Private versus Public Values. Private values are often called internalized values or enacted values. These are the values individuals actually hold and use in making decision; especially those decisions of which others are not aware. I have heard these referred to as "what people do in the dark." Public values, or espoused values, are those values we wish others to believe we hold.

Personal versus Social Values. Personal values are unique to an individual and are a function of past experiences, developmental socialization and interaction with others. These are often referred to as internalized values. Social values are values espoused my members of a group (cultural values) or members of an organization (organizational values).

Values in Organizational Context

Here is a quick summary of the way in which values effect a number of important behavioral processes

Motivation. When thinking about motivation as a behavioral choice process, we most often turn to the Expectancy Theory of motivation. One of the three components of this model is the valance, or value, of the expected outcomes of a behavioral choice. An individual's value structure has very strong influence on the valance attached to various outcomes.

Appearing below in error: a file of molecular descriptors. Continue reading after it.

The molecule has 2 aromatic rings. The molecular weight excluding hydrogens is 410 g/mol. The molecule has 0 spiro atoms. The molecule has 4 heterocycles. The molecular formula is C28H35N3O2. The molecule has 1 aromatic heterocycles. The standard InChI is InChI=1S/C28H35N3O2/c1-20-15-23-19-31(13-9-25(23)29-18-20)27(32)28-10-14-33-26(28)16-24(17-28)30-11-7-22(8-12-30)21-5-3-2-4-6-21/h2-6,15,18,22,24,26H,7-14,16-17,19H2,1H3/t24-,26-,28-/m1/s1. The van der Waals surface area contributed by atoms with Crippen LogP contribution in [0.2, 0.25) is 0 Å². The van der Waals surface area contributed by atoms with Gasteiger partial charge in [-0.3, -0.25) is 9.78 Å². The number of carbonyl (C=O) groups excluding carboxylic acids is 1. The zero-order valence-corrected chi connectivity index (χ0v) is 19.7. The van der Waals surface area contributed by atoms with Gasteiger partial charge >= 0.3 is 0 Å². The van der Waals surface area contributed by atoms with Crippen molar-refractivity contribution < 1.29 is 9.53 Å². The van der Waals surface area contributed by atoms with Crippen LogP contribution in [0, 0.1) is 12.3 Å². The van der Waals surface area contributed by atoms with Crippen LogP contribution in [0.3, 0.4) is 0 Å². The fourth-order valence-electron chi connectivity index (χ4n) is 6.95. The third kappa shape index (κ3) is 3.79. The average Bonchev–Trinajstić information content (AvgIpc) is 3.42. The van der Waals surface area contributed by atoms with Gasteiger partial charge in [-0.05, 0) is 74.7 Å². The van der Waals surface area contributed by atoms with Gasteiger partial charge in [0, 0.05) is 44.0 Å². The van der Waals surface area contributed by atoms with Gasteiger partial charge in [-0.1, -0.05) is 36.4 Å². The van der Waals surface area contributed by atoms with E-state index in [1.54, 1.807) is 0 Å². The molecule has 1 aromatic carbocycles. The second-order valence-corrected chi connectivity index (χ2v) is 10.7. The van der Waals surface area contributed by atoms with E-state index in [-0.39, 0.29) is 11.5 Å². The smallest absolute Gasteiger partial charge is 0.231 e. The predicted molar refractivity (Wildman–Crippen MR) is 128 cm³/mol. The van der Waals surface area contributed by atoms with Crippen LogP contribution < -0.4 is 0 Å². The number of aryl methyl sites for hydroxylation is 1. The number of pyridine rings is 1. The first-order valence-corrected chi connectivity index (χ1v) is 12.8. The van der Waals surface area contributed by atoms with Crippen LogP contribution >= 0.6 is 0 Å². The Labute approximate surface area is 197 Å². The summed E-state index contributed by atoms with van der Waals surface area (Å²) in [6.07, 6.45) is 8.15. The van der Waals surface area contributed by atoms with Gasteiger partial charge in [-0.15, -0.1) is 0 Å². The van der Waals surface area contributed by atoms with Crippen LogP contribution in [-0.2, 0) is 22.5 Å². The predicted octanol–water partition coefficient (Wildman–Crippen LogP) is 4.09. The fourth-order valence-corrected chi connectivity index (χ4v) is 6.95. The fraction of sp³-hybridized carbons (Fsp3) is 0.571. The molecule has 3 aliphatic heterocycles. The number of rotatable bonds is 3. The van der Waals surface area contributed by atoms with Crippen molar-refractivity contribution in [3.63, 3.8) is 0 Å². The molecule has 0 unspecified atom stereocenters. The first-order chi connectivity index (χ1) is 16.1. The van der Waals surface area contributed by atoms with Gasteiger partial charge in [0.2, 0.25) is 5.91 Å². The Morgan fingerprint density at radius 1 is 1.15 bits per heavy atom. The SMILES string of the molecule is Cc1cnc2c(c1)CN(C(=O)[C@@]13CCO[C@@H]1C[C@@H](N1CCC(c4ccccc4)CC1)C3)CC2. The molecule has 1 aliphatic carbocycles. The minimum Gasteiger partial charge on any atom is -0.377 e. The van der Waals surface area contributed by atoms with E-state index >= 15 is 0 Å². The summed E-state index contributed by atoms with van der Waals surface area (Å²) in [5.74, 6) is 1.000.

Decision Making. The decision making process is composed of three components; Criteria, alternatives, and cause and effect beliefs (theories). The value structure of individuals influences the weight or importance of various criteria used to make decisions.

Conflict. Conflict between individuals and groups is a function of either disagreement about theories or interests. The strength of or importance of a party's interests are a function of value structure.

Ethics. Values, both private and public, play a central role in determining what behaviors and choices are viewed as ethical or unethical by members of a culture.

Socialization. One of the roles of a socialization process in a group or organizations is to communicate its public values to new members. When the socialization process is most effective, the publicly stated values of the group or organization become internalized as private values of the individual.

The Role of Attitudes

Attitudes are an all-encompassing part of everyday life as well as organizational life. We are bombarded with attitude surveys and we commonly talk about our attitudes and the attitudes of others. We also often describe individuals behaving in a way we find undesirable as having “bad” attitudes. We are advised to maintain a positive attitude and sometimes told that we have an attitude problem, but what is really meant is that we have a behavioral problem. Our attitudes are a complex collection of feelings, beliefs, and expectations regarding the people, organizations, and things we encounter. In order to study attitudes, will address a number of important questions. What are attitudes? How are attitudes formed, maintained, and changed? How are attitudes related to work behavior?

What are attitudes?